Causes of hospital readmissions after joint replacements

Photo: X-ray image of a knee joint

Identifying common causes for hospital readmissions after total joint replacement can reduce hospital cause und increase quality of care; © thomashecker

A new study from researchers at NYU Langone's Hospital for Joint Diseases identifies common causes of hospital readmissions following total hip and knee arthoplasty procedures. By finding these common causes, researchers believe quality can be increased and hospital costs decreased.

The patients were part of the Bundled Payment for Care Initiative from the Centers for Medicare and Medicaid Services (CMS), a government pilot program where hospitals are paid for quality of procedures rather than quantity. One way to measure quality is by examining hospital readmission rates.

Researchers studied 721 patients admitted to NYU Langone's Hospital for Joint Diseases between January and December 2013 for a total hip arthoplasty (THA) or total knee arthoplasty (TKA). Of those cases, 80 patients, or 11 percent, had to be re-admitted within 90 days.

THA and TKA readmissions due to surgical complications accounted for 54% and 44% of the indications for readmissions, respectively. Surgical complications included infection (11), wound complications (8), bleeding (7), periprosthetic fracture (5), dislocations (4), and post-surgical pain (4). The average cost of readmission for surgical complications was $36,038 for THA and $61,049 for TKA.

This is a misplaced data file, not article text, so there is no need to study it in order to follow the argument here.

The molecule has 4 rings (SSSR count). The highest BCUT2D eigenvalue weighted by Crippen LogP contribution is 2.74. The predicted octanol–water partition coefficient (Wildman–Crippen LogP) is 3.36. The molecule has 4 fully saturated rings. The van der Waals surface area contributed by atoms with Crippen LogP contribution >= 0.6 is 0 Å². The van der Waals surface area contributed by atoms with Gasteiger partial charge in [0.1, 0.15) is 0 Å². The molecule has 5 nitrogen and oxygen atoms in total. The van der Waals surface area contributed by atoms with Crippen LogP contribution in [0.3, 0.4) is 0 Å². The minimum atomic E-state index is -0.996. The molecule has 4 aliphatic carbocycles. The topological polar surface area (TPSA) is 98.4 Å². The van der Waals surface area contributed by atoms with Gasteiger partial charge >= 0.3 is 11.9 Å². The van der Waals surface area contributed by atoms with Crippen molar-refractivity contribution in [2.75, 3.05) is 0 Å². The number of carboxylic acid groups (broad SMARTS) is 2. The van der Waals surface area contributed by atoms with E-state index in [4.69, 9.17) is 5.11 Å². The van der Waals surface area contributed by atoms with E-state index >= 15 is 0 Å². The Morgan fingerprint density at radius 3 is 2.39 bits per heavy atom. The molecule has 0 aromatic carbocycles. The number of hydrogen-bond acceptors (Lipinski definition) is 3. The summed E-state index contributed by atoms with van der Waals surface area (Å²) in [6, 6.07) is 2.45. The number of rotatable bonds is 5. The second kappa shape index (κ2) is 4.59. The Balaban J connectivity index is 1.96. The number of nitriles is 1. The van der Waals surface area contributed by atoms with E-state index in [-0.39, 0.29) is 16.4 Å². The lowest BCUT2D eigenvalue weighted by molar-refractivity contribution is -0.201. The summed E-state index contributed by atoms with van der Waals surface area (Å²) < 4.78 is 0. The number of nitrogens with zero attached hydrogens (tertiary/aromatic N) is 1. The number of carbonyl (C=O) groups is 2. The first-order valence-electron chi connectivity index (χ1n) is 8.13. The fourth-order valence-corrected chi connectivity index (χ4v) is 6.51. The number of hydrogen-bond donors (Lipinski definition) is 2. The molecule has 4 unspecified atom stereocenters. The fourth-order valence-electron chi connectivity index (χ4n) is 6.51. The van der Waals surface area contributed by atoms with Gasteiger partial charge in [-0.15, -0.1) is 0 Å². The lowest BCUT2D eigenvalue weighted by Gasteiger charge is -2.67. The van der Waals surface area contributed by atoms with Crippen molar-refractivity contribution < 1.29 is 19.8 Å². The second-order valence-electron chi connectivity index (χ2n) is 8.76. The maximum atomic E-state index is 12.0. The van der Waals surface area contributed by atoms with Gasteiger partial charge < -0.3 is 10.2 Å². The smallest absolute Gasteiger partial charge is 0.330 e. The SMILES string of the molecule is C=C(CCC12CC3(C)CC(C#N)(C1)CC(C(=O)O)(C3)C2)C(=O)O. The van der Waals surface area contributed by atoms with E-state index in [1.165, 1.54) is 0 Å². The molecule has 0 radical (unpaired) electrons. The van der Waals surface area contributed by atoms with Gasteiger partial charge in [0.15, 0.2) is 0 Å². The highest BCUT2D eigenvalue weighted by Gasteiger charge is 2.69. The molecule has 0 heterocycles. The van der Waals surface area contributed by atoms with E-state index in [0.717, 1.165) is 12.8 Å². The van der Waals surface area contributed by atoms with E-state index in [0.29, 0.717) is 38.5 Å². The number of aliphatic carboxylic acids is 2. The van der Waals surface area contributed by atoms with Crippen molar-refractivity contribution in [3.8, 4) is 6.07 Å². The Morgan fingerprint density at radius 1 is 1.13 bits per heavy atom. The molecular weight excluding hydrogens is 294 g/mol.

Medical complications included gastrointestinal disease (11), pulmonary disease (8), genitourinary/renal complications (6), hematologic (6), cardiovascular (3), endocrine disorders (2), syncope (2), rheumatologic (1), lumbago (1), and an open ankle wound (1). The average cost of medical complications was $22,775 for THA and $10,283 for TKA patients, respectively.

"While some complications are unavoidable, we are proud of our low readmission rates at the Hospital for Joint Diseases and by identifying the causes for readmission, we hope to reduce our rates even further," says study co-author Joseph Bosco, MD, associate professor and Vice Chair for Clinical Affairs in the Department of Orthopaedic Surgery at NYU Langone. "As bundled payment programs are implemented more widely nationwide, other U.S. hospitals will follow our example and implement strategies to boost quality and reduce medical costs."; Source: NYU Langone Medical Center / New York University School of Medicine

More about NYU Langone Medical Center / New York University School of Medicine at: